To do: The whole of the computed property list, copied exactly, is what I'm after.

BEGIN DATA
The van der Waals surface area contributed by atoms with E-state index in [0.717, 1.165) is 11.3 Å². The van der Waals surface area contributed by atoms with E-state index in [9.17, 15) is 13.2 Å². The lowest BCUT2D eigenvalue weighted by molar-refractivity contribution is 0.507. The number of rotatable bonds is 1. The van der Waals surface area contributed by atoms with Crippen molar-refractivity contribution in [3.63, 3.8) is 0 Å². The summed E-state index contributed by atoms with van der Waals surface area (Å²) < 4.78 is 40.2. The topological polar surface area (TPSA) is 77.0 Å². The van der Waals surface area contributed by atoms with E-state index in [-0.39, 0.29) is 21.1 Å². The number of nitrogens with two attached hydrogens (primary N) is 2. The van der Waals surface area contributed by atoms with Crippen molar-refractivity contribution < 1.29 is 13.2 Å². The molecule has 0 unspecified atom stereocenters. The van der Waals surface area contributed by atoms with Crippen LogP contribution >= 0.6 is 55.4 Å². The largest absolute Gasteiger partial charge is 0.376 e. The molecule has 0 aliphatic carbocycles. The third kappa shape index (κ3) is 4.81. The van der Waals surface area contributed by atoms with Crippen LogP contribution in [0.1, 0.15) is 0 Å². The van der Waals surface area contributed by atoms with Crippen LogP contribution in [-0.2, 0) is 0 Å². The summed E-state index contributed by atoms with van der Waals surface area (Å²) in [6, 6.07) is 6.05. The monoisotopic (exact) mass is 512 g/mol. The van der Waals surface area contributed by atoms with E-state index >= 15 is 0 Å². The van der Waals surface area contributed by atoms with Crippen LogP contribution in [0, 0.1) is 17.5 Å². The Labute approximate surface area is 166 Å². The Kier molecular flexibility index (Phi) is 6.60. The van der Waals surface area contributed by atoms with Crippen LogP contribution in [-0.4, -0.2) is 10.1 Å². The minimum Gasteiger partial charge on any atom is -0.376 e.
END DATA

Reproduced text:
The van der Waals surface area contributed by atoms with E-state index in [0.717, 1.165) is 11.3 Å². The van der Waals surface area contributed by atoms with E-state index in [9.17, 15) is 13.2 Å². The lowest BCUT2D eigenvalue weighted by molar-refractivity contribution is 0.507. The number of rotatable bonds is 1. The van der Waals surface area contributed by atoms with Crippen molar-refractivity contribution in [3.63, 3.8) is 0 Å². The summed E-state index contributed by atoms with van der Waals surface area (Å²) < 4.78 is 40.2. The topological polar surface area (TPSA) is 77.0 Å². The van der Waals surface area contributed by atoms with E-state index in [-0.39, 0.29) is 21.1 Å². The number of nitrogens with two attached hydrogens (primary N) is 2. The van der Waals surface area contributed by atoms with Crippen molar-refractivity contribution < 1.29 is 13.2 Å². The molecule has 0 unspecified atom stereocenters. The van der Waals surface area contributed by atoms with Crippen LogP contribution >= 0.6 is 55.4 Å². The largest absolute Gasteiger partial charge is 0.376 e. The molecule has 0 aliphatic carbocycles. The third kappa shape index (κ3) is 4.81. The van der Waals surface area contributed by atoms with Crippen LogP contribution in [0.1, 0.15) is 0 Å². The van der Waals surface area contributed by atoms with Crippen LogP contribution in [-0.2, 0) is 0 Å². The summed E-state index contributed by atoms with van der Waals surface area (Å²) in [6, 6.07) is 6.05. The monoisotopic (exact) mass is 512 g/mol. The van der Waals surface area contributed by atoms with E-state index >= 15 is 0 Å². The van der Waals surface area contributed by atoms with Crippen LogP contribution in [0, 0.1) is 17.5 Å². The Labute approximate surface area is 166 Å². The Kier molecular flexibility index (Phi) is 6.60. The van der Waals surface area contributed by atoms with Crippen LogP contribution in [-0.4, -0.2) is 10.1 Å². The minimum Gasteiger partial charge on any atom is -0.376 e.